July 1, 2001
L.A. Loves a Loophole
There's no getting around it...
Reliability or Profit? Why Entergy Quit the Southwest Power Pool
ON OCT. 31, 1997, ENTERGY CORP. AND 16 OTHER MEMBERS
announced their intention to withdraw from the Southwest Power Pool regional reliability council and join the neighboring Southeastern Electric Reliability Council. The announcement shocked the SPP and its members, plus other industry observers and stakeholders.
While significant in number, the withdrawals do not necessarily signal widespread displeasure with SPP's initiatives and performance. Of the members leaving the SPP, nine indicated they were leaving on account of mergers, high costs or that their affiliates would still belong to the SPP. Five of the nine were Entergy operating companies. St. Joseph Power & Light Co. had announced its intention to withdraw in September, a month earlier. The potential financial uncertainty caused by Entergy's exit may have spooked the remaining six.
Events of this nature do not occur often in the electric power industry. They carry strategic implications (em both for utilities and for industry institutions, including the regional councils that make up the North American Electric Reliability Council, or NERC. They may also expose conflicts between utilities and regional councils. On the surface, such conflicts may appear benign, involving nominal issues such as trading patterns or degree of interconnection. Underneath it all, however, may lie more important issues, such as who will retain control over (or earn a profit from) the operation of electric transmission lines.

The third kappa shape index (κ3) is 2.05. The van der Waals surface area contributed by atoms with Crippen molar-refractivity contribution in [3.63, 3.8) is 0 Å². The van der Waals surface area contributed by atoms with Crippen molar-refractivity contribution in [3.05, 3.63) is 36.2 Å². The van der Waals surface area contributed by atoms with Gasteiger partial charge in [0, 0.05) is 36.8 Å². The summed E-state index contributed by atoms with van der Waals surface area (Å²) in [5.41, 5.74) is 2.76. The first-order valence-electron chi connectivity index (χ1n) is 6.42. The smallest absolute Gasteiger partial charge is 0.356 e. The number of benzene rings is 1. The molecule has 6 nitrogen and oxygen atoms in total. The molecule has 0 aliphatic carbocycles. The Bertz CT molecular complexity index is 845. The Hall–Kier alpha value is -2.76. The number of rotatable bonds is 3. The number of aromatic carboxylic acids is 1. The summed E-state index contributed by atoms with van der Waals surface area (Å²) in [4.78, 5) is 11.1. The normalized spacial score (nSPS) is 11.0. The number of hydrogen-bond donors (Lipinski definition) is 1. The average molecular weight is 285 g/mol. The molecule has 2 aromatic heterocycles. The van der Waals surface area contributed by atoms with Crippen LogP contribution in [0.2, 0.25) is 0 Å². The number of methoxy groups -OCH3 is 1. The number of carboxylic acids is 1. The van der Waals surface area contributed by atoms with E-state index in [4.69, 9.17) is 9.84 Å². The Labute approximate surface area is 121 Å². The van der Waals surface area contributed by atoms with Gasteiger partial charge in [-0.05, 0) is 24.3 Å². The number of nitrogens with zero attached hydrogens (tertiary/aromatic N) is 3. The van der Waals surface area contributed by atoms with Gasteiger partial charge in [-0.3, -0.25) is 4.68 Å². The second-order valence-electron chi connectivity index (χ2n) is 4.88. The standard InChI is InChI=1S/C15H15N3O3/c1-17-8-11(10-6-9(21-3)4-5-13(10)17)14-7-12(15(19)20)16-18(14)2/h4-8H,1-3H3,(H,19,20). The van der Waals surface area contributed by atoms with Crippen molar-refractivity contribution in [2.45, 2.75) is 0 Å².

Prologue: NERC Strategy, Pool Politics
Recognizing the imminent arrival of open access, unbundling and competition, the senior industry executives who constitute the NERC leadership had already taken initiatives to encourage broader participation and set reliability, performance and monitoring standards with "teeth."
The apparent goal of NERC's strategies has been to place the organization and its regional councils in a meaningful position before policymakers become prescriptive about reliability issues in a restructured environment. But this goal has sent the regional councils on their own paths (em giving choices to utilities.
Some important NERC initiatives, with implications for the changes under way in the SPP, have required each region to establish either a security monitor, a security center, or an independent system operator to coordinate emergency operating procedures among multiple control areas. The three options differ in the amount of authority relinquished by the member utilities and control areas involved. The first option (em a security monitor (em would have utilities relinquish the least amount of control. The third option (em the ISO (em would find utilities relinquishing the greatest amount of control. The security center approach represents an intermediate point in the spectrum of delegating authority to a security coordinator.
As a result of these guidelines, SERC members opted to establish four security monitors using the infrastructures at Duke Power, Virginia Power, The Southern Company and the Tennessee Valley Authority. The SPP, on the other hand, began working toward a more concentrated approach by establishing a security center located at the SPP office in Little Rock, Ark. More recently, the SPP staff has been developing procedures and adding the staff and equipment needed to move towards the creation of an ISO.
However, even while NERC itself was advocating structural